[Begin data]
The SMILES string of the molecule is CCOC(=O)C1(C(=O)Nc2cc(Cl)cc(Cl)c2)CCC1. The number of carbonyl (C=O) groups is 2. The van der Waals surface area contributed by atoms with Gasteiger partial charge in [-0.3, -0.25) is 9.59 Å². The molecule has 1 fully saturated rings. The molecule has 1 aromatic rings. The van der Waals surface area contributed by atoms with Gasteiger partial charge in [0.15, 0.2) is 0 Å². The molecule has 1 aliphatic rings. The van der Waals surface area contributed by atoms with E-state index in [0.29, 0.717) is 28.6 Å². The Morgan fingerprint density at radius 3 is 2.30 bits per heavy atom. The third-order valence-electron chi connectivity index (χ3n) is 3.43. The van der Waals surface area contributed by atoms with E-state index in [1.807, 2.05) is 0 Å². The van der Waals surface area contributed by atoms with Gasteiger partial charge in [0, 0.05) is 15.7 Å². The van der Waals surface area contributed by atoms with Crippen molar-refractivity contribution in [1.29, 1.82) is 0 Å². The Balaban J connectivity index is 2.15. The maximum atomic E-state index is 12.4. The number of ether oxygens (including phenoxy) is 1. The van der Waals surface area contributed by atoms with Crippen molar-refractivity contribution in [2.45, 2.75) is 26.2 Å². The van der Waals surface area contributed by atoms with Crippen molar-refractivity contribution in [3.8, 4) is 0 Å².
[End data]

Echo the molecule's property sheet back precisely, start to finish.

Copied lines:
The SMILES string of the molecule is CCOC(=O)C1(C(=O)Nc2cc(Cl)cc(Cl)c2)CCC1. The number of carbonyl (C=O) groups is 2. The van der Waals surface area contributed by atoms with Gasteiger partial charge in [-0.3, -0.25) is 9.59 Å². The molecule has 1 fully saturated rings. The molecule has 1 aromatic rings. The van der Waals surface area contributed by atoms with Gasteiger partial charge in [0.15, 0.2) is 0 Å². The molecule has 1 aliphatic rings. The van der Waals surface area contributed by atoms with E-state index in [0.29, 0.717) is 28.6 Å². The Morgan fingerprint density at radius 3 is 2.30 bits per heavy atom. The third-order valence-electron chi connectivity index (χ3n) is 3.43. The van der Waals surface area contributed by atoms with E-state index in [1.807, 2.05) is 0 Å². The van der Waals surface area contributed by atoms with Gasteiger partial charge in [0, 0.05) is 15.7 Å². The van der Waals surface area contributed by atoms with Crippen molar-refractivity contribution in [1.29, 1.82) is 0 Å². The Balaban J connectivity index is 2.15. The maximum atomic E-state index is 12.4. The number of ether oxygens (including phenoxy) is 1. The van der Waals surface area contributed by atoms with Crippen molar-refractivity contribution in [2.45, 2.75) is 26.2 Å². The van der Waals surface area contributed by atoms with Crippen molar-refractivity contribution in [3.8, 4) is 0 Å².